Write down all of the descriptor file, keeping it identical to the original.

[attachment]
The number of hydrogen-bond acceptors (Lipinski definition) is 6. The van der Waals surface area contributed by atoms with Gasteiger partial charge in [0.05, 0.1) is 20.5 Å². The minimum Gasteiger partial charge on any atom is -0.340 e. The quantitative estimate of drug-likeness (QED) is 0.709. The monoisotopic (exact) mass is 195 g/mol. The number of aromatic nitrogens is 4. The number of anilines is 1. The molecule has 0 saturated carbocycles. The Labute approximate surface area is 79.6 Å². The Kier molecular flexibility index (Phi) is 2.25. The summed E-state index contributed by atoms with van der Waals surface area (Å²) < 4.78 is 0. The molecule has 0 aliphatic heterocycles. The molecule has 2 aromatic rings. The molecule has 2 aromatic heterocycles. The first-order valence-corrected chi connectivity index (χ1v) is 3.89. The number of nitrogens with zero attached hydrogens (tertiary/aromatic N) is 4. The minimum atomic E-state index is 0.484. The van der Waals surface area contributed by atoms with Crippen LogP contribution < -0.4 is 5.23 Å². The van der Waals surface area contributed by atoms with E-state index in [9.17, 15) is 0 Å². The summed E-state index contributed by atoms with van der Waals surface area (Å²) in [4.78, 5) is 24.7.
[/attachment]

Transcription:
The number of hydrogen-bond acceptors (Lipinski definition) is 6. The van der Waals surface area contributed by atoms with Gasteiger partial charge in [0.05, 0.1) is 20.5 Å². The minimum Gasteiger partial charge on any atom is -0.340 e. The quantitative estimate of drug-likeness (QED) is 0.709. The monoisotopic (exact) mass is 195 g/mol. The number of aromatic nitrogens is 4. The number of anilines is 1. The molecule has 0 saturated carbocycles. The Labute approximate surface area is 79.6 Å². The Kier molecular flexibility index (Phi) is 2.25. The summed E-state index contributed by atoms with van der Waals surface area (Å²) < 4.78 is 0. The molecule has 0 aliphatic heterocycles. The molecule has 2 aromatic rings. The molecule has 2 aromatic heterocycles. The first-order valence-corrected chi connectivity index (χ1v) is 3.89. The number of nitrogens with zero attached hydrogens (tertiary/aromatic N) is 4. The minimum atomic E-state index is 0.484. The van der Waals surface area contributed by atoms with Crippen LogP contribution < -0.4 is 5.23 Å². The van der Waals surface area contributed by atoms with E-state index in [9.17, 15) is 0 Å². The summed E-state index contributed by atoms with van der Waals surface area (Å²) in [4.78, 5) is 24.7.